After spending more than 25 years in the investment business, I do have the luxury of having developed an extensive rolodex of money manager friends and contacts. Some of the most fun and the most productive times I have in this business occur when I am meeting with other money managers socially. I can tell you that the conversation always turns to stocks. What are you buying and why are you buying it? Virtually all of the money managers I know love to talk about their investments with other managers. I think this is in part because most of us feel validated if we get “two thumbs up” for an investment idea from a knowledgeable and respected colleague in our profession. While all money managers are generally able to do a deep dive into the numbers and facts about the companies they own, the very best money managers I know are able to distill the essence of the investment thesis for a company into a few simple, easy to understand and often humorous points. They are able to tell a good story. It is this art of story telling that is a misunderstood and underappreciated part of long term investment success.
So let me take one of our investments and try to tell you a story that goes to the essence of why we own it. I should confess that story telling has not come easily to me during my
investment career. Ask me what time it is and I will usually start by telling you about the intricacies of making a precision Swiss watch! By the way, Swiss watch making is a fabulous business and is something I could see us owning at some point. Sorry, I digress!
One of our long term investments is Schindler Holdings which is the world’s second largest elevator and escalator company. What is the essence of the investment case for Schindler? What makes it special? What is its competitive advantage? Simply put, it comes down to two key concepts. First, the world continues to get more urban and more vertical. This is a simple way of describing the sustainable long term demand for Schindler’s elevators and escalators. I wish I could take credit for this description but I can’t. It came from a great money manager and friend who is also a Schindler shareholder. A second simple concept in properly understanding Schindler is that every installation today leads to service and maintenance contracts in the future. I liken this to Gillette that gets to sell you razor blades (maintenance and service) forever after selling you the razor (the elevator or escalator installation) once. I believe that these two simple concepts capture the essence of what makes Schindler a great investment. Please don’t misunderstand my point. At Stacey Muirhead we spend a lot of time thinking about the numbers and our estimate of Schindler’s intrinsic value. I can tell you all about revenue, margins and returns on capital. I can tell you all about Schindler’s net cash position and the market value of its minority stakes in Hyundai Elevators and ALSO. I can tell you all about its order backlog, market share and capital expenditures. All those things are important and help us in our investment decision making process. However, the essence of what makes Schindler great is that it supplies escalators and elevators to a world that continues to urbanize and go vertical as well as the notion that every new installation leads to ongoing maintenance and service. By the way, Schindler likes to bill itself as the company that moves over a billion people around the world each day. That is also great story telling.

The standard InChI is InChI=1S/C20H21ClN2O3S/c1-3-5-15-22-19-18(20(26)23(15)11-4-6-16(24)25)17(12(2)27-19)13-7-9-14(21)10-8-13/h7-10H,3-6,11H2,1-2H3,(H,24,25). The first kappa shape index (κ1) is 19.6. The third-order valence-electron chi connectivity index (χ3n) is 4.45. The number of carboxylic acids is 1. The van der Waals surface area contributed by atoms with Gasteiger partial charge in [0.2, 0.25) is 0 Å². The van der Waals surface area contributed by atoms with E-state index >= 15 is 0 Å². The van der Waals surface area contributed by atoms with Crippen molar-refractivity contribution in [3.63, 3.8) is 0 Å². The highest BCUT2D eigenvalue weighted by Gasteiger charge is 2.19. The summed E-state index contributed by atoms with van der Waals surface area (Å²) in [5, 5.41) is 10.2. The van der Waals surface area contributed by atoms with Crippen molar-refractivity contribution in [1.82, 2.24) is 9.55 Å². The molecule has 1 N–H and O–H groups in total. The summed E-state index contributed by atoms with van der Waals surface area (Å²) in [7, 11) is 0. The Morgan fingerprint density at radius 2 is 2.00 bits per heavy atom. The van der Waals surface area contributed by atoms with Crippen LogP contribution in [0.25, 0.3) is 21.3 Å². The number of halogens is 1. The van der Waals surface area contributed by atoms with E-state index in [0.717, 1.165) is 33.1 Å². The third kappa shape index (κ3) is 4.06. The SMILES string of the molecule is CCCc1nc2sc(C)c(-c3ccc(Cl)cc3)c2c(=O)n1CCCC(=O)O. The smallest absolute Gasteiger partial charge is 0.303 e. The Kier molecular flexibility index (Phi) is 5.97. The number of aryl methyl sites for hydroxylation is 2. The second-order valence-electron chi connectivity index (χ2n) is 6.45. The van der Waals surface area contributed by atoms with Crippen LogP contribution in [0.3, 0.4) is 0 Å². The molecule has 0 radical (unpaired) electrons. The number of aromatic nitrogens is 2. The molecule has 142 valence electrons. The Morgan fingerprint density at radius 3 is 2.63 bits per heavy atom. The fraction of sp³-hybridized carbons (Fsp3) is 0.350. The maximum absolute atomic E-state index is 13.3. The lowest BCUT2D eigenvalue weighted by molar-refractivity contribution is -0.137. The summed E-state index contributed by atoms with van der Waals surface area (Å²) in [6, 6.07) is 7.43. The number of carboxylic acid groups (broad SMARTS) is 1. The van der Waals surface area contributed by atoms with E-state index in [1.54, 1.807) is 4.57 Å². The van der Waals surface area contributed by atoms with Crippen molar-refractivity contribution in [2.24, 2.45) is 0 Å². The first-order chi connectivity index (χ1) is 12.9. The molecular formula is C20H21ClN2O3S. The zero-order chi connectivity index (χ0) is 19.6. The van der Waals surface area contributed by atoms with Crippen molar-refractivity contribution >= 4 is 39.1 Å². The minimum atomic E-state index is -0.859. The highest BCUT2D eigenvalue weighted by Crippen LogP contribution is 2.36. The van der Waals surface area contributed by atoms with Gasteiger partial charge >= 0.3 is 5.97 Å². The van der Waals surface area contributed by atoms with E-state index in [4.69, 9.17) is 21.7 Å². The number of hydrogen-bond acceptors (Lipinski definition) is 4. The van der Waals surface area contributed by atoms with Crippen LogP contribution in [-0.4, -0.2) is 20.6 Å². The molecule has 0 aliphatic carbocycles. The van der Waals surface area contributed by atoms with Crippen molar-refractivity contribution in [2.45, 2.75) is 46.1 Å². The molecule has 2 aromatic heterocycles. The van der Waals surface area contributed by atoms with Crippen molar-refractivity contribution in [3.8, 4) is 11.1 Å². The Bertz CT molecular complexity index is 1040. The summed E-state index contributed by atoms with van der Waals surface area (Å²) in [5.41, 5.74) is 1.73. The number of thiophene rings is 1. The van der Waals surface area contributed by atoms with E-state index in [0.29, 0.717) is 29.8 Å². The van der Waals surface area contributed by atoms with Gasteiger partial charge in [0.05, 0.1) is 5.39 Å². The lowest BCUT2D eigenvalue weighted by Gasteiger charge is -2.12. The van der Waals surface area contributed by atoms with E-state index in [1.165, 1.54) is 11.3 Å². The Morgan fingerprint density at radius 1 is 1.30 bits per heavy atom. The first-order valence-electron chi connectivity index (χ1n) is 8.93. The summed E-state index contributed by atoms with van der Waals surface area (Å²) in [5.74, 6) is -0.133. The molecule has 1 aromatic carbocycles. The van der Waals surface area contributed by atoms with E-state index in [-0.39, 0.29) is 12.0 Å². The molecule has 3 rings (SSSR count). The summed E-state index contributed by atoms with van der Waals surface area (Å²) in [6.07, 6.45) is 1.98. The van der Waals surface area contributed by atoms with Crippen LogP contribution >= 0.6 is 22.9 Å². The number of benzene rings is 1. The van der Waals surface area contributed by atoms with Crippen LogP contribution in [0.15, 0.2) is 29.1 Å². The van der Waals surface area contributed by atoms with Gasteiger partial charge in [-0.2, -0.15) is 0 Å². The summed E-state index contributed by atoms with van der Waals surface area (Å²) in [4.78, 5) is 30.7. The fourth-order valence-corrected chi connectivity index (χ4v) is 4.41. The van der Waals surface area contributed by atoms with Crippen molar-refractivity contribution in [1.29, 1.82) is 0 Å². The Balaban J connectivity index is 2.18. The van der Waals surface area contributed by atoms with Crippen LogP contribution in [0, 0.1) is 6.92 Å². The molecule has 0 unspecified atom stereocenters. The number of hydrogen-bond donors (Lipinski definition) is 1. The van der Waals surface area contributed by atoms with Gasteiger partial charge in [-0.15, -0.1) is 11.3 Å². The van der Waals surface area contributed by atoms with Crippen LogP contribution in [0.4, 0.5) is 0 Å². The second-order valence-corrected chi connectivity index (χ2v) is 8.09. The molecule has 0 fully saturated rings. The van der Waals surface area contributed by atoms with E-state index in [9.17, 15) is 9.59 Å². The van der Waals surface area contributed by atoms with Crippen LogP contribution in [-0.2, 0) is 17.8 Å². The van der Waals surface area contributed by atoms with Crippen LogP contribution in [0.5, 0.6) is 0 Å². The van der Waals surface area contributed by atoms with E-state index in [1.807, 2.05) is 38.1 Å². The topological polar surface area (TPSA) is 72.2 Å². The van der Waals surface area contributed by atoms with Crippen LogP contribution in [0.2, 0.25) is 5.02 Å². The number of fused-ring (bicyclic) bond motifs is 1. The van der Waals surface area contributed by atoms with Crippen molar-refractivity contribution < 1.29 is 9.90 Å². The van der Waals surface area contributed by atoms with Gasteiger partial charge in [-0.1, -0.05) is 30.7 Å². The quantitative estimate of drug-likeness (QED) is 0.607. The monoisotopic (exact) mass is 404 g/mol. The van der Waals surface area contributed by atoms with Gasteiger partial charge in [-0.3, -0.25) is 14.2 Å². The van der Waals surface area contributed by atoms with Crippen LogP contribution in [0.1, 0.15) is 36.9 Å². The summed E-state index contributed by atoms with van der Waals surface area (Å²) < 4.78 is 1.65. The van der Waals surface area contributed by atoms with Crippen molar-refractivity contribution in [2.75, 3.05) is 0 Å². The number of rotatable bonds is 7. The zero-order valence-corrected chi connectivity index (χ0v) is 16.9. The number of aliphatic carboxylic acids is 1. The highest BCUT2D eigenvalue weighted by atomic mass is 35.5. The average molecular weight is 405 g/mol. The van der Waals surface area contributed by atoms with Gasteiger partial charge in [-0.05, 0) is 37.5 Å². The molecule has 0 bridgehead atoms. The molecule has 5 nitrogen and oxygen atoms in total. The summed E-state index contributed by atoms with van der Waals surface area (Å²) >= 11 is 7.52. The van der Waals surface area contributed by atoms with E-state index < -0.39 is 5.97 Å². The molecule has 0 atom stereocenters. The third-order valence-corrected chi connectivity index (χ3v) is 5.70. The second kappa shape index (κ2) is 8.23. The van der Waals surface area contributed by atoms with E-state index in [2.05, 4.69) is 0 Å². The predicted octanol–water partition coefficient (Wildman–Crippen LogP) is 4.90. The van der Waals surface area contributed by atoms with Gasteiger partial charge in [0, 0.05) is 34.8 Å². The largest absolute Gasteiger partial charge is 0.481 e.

Peter Lynch, the brilliant and now retired fund manager, used to describe this notion of story telling as the two minute drill. In his excellent book “One Up On Wall Street” he said the following:
Once you’re able to tell the story of a stock to your family, your friends or the dog (and I don’t mean “a guy on the bus says [it] is a takeover”) and so that even a child could understand it, then you have a proper grasp of the situation.
Expect to hear more story telling from us. It is an important determinant of long term investment success.
“Above the Fray” is a regular blog written by Jeffrey Stacey, Chairman and CEO of Stacey Muirhead Capital Management Ltd., which discusses items of interest related to investing, finance and business. This is not a solicitation.